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Chess Match Breaks Out at Hockey Game Print E-mail
By Colonel David A. Hater, US Army   
February 9, 2015
An unusual occurrence occurred at the United States Military Academy (USMA) on January 24th. Every year USMA has an exchange program with its Canadian counterpart, the Royal Military College of Canada (RMCC).  The event aims at preserving the long standing tradition of camaraderie and cultural exchange between RMCC and USMA by providing the Cadets an opportunity to engage in social, athletic and military activities with their counterparts;


This year USMA hosted the weekend of competition with the flagship being the hockey game on Saturday night.  The other events were debate and rowing. The chess clubs also had their match formally recognized as one of the weekend’s events.  USMA was the home team this year and they did not disappoint their fans as they swept the events! In addition to the competition, there were friendly exhibition events such as Battle of the Bands fencing and martial arts.

USMA won the hockey game 8-0.  This is the eighth year in a row USMA has won the hockey game which is significant given the role that hockey plays in Canada. I was sitting in the Canadian section rooting for USMA.  While I am certainly no expert in hockey, I think the Canadians had a right to be upset this year.  Virtually every penalty that was called was against Canada.  Canada was playing short handed for nearly half the minutes in the first two periods.  USMA scored six goals on power plays.  Also, one of the Canadians was ejected.  The high number of penalties and an ejection is unusual when two military schools face off.  They tend to be more disciplined and play “clean” games.  There was far more “rough” hockey being played than I would have expected from two military teams.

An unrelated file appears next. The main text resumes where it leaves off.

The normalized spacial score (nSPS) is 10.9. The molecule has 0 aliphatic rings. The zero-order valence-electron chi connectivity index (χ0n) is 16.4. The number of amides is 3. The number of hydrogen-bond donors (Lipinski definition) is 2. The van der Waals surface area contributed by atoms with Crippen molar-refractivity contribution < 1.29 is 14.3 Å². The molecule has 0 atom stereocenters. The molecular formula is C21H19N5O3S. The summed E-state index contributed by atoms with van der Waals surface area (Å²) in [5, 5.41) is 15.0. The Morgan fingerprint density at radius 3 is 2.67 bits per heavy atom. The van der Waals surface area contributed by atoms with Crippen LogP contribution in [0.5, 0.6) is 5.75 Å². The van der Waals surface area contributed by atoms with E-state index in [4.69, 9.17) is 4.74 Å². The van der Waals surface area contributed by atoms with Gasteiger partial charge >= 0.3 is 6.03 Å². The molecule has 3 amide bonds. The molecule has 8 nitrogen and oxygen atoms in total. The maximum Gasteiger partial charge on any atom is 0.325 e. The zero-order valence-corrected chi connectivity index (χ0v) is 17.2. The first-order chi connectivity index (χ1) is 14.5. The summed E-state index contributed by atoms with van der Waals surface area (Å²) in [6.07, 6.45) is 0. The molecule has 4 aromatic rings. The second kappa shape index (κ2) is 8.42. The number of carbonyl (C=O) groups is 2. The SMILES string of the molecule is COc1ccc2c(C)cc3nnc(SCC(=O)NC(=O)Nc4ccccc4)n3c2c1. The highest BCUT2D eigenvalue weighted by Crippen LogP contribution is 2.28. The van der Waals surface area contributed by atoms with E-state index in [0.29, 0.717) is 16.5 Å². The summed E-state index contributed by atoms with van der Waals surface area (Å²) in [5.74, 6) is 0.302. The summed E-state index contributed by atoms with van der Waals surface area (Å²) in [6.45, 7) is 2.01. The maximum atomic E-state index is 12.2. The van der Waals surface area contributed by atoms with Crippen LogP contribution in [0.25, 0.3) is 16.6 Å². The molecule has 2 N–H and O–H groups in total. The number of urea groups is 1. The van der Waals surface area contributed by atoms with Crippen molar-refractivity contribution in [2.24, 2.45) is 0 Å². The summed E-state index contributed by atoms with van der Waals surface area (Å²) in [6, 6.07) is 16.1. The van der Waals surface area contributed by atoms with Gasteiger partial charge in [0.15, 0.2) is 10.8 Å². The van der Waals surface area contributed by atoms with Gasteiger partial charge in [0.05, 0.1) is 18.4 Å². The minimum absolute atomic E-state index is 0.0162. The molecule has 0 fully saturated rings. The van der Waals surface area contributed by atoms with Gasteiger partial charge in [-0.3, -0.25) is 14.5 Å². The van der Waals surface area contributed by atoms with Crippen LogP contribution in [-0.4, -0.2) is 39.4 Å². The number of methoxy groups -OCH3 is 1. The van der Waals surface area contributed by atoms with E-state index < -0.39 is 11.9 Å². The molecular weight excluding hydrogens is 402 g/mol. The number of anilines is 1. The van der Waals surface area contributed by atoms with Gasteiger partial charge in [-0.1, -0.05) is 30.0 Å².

On the chess board there were no power plays, penalties, or ejections, but the Canadians were definitely short handed.  Just as their hockey team couldn’t compete short handed, their chess team also had an uphill battle.

The tournament was a 4 round Swiss and the top three scores would be added to determine the team winner.  Because of the small number of players the tournament was run as a Swiss with no team restriction to allow all the USMA cadets to play.  This resulted in many USMA vs USMA pairings.
Cadet Nick Oblak from USMA (the 2014 Armed Forces Open Champion) won the tournament 4-0.  Cadet Wesley Loudon from USMA and Cadet Owen Murphy from RMCC tied for 2nd/3rd at 3-1 with Loudon taking second place on tiebreaks. Each one lost only to Oblak.

Unfortunately for Canada, their other two players only managed points from the bye and the final score was USMA 9 RMCC 5.

Next year’s event will be hosted in Kingston by the Canadians.  In spite of the “spirited” contest on the ice and even though USMA took all the trophy this year, next year will be a new year with two close allys facing off again.  We may be enemies on the ice, over the board, on the water, and in the auditorium, but when all was said and done, all the cadets have mutual respect and go back to being close allys again.